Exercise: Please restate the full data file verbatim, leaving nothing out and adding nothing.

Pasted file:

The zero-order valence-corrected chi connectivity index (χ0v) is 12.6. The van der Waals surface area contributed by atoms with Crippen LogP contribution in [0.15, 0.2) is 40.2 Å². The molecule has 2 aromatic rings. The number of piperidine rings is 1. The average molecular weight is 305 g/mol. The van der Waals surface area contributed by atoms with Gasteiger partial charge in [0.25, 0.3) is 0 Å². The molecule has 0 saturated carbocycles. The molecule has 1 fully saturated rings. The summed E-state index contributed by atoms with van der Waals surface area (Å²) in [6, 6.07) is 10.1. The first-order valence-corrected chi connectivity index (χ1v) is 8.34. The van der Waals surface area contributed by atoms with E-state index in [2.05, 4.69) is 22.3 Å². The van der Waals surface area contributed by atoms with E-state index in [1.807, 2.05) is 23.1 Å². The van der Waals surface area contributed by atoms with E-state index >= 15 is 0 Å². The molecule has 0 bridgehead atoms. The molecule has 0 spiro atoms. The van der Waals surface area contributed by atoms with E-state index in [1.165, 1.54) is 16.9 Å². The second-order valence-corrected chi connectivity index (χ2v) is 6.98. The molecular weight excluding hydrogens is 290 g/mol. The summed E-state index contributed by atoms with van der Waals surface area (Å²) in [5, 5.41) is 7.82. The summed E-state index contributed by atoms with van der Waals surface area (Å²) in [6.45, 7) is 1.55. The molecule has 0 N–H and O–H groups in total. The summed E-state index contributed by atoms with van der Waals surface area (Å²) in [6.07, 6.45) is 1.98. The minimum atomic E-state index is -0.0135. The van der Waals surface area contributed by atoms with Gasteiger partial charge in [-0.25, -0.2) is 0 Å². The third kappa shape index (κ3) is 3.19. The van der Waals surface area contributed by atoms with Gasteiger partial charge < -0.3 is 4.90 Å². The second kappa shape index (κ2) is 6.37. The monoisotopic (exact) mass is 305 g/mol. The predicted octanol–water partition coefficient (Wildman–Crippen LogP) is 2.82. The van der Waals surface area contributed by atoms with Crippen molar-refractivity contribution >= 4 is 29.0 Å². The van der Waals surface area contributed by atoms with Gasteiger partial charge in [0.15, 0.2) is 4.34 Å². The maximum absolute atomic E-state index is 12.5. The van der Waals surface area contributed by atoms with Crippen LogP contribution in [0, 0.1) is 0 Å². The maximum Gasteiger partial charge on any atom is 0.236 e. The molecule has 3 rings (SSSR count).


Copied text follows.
The zero-order valence-corrected chi connectivity index (χ0v) is 12.6. The van der Waals surface area contributed by atoms with Crippen LogP contribution in [0.15, 0.2) is 40.2 Å². The molecule has 2 aromatic rings. The number of piperidine rings is 1. The average molecular weight is 305 g/mol. The van der Waals surface area contributed by atoms with Gasteiger partial charge in [0.25, 0.3) is 0 Å². The molecule has 0 saturated carbocycles. The molecule has 1 fully saturated rings. The summed E-state index contributed by atoms with van der Waals surface area (Å²) in [6, 6.07) is 10.1. The first-order valence-corrected chi connectivity index (χ1v) is 8.34. The van der Waals surface area contributed by atoms with E-state index in [2.05, 4.69) is 22.3 Å². The van der Waals surface area contributed by atoms with E-state index in [1.807, 2.05) is 23.1 Å². The van der Waals surface area contributed by atoms with E-state index >= 15 is 0 Å². The molecule has 0 bridgehead atoms. The molecule has 0 spiro atoms. The van der Waals surface area contributed by atoms with E-state index in [1.165, 1.54) is 16.9 Å². The second-order valence-corrected chi connectivity index (χ2v) is 6.98. The molecular weight excluding hydrogens is 290 g/mol. The summed E-state index contributed by atoms with van der Waals surface area (Å²) in [5, 5.41) is 7.82. The summed E-state index contributed by atoms with van der Waals surface area (Å²) in [6.45, 7) is 1.55. The molecule has 0 N–H and O–H groups in total. The summed E-state index contributed by atoms with van der Waals surface area (Å²) in [6.07, 6.45) is 1.98. The minimum atomic E-state index is -0.0135. The van der Waals surface area contributed by atoms with Gasteiger partial charge in [-0.25, -0.2) is 0 Å². The third kappa shape index (κ3) is 3.19. The van der Waals surface area contributed by atoms with Gasteiger partial charge < -0.3 is 4.90 Å². The second kappa shape index (κ2) is 6.37. The monoisotopic (exact) mass is 305 g/mol. The predicted octanol–water partition coefficient (Wildman–Crippen LogP) is 2.82. The van der Waals surface area contributed by atoms with Crippen molar-refractivity contribution >= 4 is 29.0 Å². The van der Waals surface area contributed by atoms with Gasteiger partial charge in [0.15, 0.2) is 4.34 Å². The maximum absolute atomic E-state index is 12.5. The van der Waals surface area contributed by atoms with Crippen LogP contribution in [0, 0.1) is 0 Å². The maximum Gasteiger partial charge on any atom is 0.236 e. The molecule has 3 rings (SSSR count).